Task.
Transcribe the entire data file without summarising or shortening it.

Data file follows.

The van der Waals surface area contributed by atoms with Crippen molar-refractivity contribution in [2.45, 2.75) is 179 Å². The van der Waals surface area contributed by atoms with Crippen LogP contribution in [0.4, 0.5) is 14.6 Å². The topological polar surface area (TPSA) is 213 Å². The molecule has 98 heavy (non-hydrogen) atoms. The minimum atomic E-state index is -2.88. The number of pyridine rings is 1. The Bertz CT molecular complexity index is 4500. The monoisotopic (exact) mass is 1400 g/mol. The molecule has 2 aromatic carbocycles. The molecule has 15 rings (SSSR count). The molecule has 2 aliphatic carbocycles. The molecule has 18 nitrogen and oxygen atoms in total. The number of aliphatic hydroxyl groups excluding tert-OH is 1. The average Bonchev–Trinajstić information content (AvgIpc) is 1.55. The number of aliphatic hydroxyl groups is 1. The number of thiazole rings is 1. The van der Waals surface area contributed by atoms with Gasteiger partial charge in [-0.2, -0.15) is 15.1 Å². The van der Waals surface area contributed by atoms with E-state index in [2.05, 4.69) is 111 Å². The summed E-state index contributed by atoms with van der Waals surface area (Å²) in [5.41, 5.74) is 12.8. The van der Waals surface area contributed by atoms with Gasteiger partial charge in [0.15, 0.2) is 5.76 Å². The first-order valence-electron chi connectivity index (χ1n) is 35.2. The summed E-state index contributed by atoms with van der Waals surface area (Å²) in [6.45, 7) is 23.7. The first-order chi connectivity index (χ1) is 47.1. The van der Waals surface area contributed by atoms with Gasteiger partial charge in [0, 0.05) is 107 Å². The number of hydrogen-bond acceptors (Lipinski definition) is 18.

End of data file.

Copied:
The van der Waals surface area contributed by atoms with Crippen molar-refractivity contribution in [2.45, 2.75) is 179 Å². The van der Waals surface area contributed by atoms with Crippen LogP contribution in [0.4, 0.5) is 14.6 Å². The topological polar surface area (TPSA) is 213 Å². The molecule has 98 heavy (non-hydrogen) atoms. The minimum atomic E-state index is -2.88. The number of pyridine rings is 1. The Bertz CT molecular complexity index is 4500. The monoisotopic (exact) mass is 1400 g/mol. The molecule has 2 aromatic carbocycles. The molecule has 15 rings (SSSR count). The molecule has 2 aliphatic carbocycles. The molecule has 18 nitrogen and oxygen atoms in total. The number of aliphatic hydroxyl groups excluding tert-OH is 1. The average Bonchev–Trinajstić information content (AvgIpc) is 1.55. The number of aliphatic hydroxyl groups is 1. The number of thiazole rings is 1. The van der Waals surface area contributed by atoms with Gasteiger partial charge in [-0.2, -0.15) is 15.1 Å². The van der Waals surface area contributed by atoms with E-state index in [2.05, 4.69) is 111 Å². The summed E-state index contributed by atoms with van der Waals surface area (Å²) in [5.41, 5.74) is 12.8. The van der Waals surface area contributed by atoms with Gasteiger partial charge in [0.15, 0.2) is 5.76 Å². The first-order valence-electron chi connectivity index (χ1n) is 35.2. The summed E-state index contributed by atoms with van der Waals surface area (Å²) in [6.45, 7) is 23.7. The first-order chi connectivity index (χ1) is 47.1. The van der Waals surface area contributed by atoms with Gasteiger partial charge in [0, 0.05) is 107 Å². The number of hydrogen-bond acceptors (Lipinski definition) is 18.